Freedom of Association and Assembly / Protests
Vajnai v. Hungary
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The African Commission on Human and Peoples’ Rights (“ACmHPR” or “the Commission”) held that by trying and ultimately sentencing Mr. Kenule Beeson Saro-Wiwa to death for peacefully expressing his views, Nigeria violated his right to express and disseminate his opinion. Mr. Saro-Wiwa was an Ogoni activist who was arrested, tried, and sentenced to death after his participation in a rally where he and others disseminated information and opinions about the rights of people living in Ogoniland, an oil-producing area in Nigeria. The Commission held that in the present case a violation of the right to freedom of expression also implied a violation of the freedom of assembly and the freedom of association due to the close relationship these rights share. In addition to Article 9.2, the African Commission held that Nigeria violated Articles 1, 4, 5, 6, 10.1, 11, 16, and 26 in relation to diverse facts of the case, including the detention, trial, and execution of Mr. Saro-Wiwa, the detention of several victims under the State Security (Detention of Persons) Act of 1984 and its Amended Decree No. 14 of 1994, the establishment of the Civil Disturbances Tribunal and the failure to institute provisional measures in defiance of previous decisions from the Commission.
Mr. Kenule Beeson Saro-Wiwa was an Ogoni activist and writer who presided over the Movement for the Survival of the Ogoni People (MOSOP) at the time of the events. Following the murder of four Ogoni leaders on 21 May 1994, during riots that broke out in a public meeting organized by MOSOP calling for the rights of the people living in the oil-producing areas of Ogoniland, Ken Saro-Wiwa, and several hundred other people were arrested. The arrest of Ken Saro-Wiwa took place on 22 May 1994. The vice president of MOSOP, Ledum Mitee, was arrested sometime later. Communications 137/94 and 139/94 allege that Mr. Saro-Wiwa was severely beaten during the first few days of his detention and that he remained chained (arms and legs) for several days. He was denied access to his lawyer and the medication he needed for his high blood pressure and was held in poor conditions. After some time, even family visits were not allowed.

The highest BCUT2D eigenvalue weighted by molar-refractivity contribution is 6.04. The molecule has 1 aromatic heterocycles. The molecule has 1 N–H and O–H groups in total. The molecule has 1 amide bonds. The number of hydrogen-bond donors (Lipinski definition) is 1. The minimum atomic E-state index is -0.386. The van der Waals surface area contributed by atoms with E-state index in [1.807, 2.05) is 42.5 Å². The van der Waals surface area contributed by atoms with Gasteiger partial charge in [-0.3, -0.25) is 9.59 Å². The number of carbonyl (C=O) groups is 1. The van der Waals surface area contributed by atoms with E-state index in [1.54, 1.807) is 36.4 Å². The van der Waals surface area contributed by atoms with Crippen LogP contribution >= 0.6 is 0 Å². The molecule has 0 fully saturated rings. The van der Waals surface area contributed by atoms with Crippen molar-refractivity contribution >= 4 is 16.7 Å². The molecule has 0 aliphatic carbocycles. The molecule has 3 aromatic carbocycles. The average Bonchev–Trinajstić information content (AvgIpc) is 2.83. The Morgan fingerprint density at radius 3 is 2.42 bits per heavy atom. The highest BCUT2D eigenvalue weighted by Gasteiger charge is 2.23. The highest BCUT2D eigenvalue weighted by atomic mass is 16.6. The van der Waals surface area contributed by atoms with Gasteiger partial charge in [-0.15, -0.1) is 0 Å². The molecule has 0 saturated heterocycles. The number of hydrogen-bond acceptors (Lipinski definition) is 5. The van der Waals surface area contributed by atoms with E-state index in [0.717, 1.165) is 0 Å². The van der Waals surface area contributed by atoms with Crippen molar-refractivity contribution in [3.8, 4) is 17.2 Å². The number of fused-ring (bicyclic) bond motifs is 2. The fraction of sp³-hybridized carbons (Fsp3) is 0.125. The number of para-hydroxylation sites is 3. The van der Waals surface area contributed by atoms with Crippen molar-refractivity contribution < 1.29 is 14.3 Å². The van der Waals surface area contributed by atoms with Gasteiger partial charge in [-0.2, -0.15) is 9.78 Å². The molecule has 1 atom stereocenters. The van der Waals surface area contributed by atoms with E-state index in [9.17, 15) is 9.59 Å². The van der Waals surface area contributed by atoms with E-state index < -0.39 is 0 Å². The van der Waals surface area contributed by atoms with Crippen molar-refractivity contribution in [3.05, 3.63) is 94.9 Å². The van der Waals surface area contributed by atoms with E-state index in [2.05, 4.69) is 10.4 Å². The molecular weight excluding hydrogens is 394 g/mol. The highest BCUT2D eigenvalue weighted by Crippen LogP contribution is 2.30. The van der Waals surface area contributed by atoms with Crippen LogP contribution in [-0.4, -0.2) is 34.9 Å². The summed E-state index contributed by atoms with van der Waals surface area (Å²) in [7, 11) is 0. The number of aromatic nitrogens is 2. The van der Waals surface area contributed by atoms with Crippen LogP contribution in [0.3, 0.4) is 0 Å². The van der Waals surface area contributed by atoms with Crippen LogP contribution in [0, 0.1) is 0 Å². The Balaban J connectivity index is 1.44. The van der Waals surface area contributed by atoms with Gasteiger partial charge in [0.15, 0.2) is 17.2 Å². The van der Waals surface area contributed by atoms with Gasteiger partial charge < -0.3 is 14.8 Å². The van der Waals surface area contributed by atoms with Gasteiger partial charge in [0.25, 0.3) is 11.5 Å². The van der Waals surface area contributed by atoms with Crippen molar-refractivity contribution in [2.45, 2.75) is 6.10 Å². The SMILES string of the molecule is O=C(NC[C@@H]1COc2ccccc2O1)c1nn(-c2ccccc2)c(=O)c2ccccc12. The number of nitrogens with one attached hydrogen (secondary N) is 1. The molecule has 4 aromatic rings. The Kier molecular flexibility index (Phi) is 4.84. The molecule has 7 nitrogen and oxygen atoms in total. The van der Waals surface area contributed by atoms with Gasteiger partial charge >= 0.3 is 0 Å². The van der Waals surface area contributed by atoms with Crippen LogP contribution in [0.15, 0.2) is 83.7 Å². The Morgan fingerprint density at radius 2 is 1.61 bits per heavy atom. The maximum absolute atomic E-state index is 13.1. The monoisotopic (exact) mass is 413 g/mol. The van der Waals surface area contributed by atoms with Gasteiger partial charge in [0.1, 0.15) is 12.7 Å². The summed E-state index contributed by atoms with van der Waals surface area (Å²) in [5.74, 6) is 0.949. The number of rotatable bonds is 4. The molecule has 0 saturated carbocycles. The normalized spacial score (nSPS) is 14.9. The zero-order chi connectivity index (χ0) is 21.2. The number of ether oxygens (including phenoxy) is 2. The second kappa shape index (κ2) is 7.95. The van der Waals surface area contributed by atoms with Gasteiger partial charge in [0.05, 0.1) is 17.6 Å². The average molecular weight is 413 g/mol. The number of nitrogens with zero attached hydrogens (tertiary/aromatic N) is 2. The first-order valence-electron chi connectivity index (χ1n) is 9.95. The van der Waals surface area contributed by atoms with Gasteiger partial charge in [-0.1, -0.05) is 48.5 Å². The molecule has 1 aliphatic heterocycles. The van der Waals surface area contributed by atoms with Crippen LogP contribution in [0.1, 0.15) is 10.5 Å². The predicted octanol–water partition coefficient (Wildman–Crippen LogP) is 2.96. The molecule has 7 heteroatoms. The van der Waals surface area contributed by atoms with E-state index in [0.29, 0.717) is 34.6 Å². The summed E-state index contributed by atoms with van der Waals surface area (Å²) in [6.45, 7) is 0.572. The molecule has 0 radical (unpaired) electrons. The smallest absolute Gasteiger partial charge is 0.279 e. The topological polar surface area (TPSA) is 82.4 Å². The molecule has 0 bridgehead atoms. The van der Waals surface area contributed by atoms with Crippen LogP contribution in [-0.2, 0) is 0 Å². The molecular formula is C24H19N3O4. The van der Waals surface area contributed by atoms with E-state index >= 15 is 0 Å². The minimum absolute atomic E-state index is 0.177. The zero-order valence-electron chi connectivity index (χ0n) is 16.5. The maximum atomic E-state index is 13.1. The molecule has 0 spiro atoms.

On 9 September 1994, the Constitutional Rights Project (CRP) submitted a communication including a list of 16 other Ogonis detained during the same period without charge or bail for more than three months. Both communications alleged that Mr. Saro-Wiwa was detained because of his political activities in connection with MOSOP. He had already been imprisoned at least five times before, each time for short periods from early 1993, and then released without charge, except once, in mid-1993, when he was detained for several weeks and charged with unlawful assembly.
Although the Military Administrator stated that Ken Saro-Wiwa and his co-defendants had incited MOSOP members to kill four rival Ogoni leaders, no charges were filed until 28 January 1995. During the months between the arrest and the start of the trial, “the defendants were not allowed to meet with their lawyers, and no information on the charges was provided to the defence”. [para. 4] In August 1994, the Rivers State Administrator’s Counsel argued that the case fell under the exclusive jurisdiction of the Rivers State High Court, as the offence had been committed in Rivers State. However, in February 1995, the trial began before a court set up under the Civil Disturbance Act whose three judges were directly appointed by General Sani Abacha, then military head of state, in November 1994.
In June 1995, in a supplementary submission, the CRP alleged several irregularities during the trial, including harassment of counsel, the presence of an army officer at supposedly confidential meetings between the defendants and their counsel, “bribery of witnesses, and evidence of bias on the part of the court members themselves.” [para. 6] Similarly, International PEN sent the Commission a copy of its letter sent to General Sani Abacha “protesting the lack of hard evidence and the conduct of the trial.” [para. 6]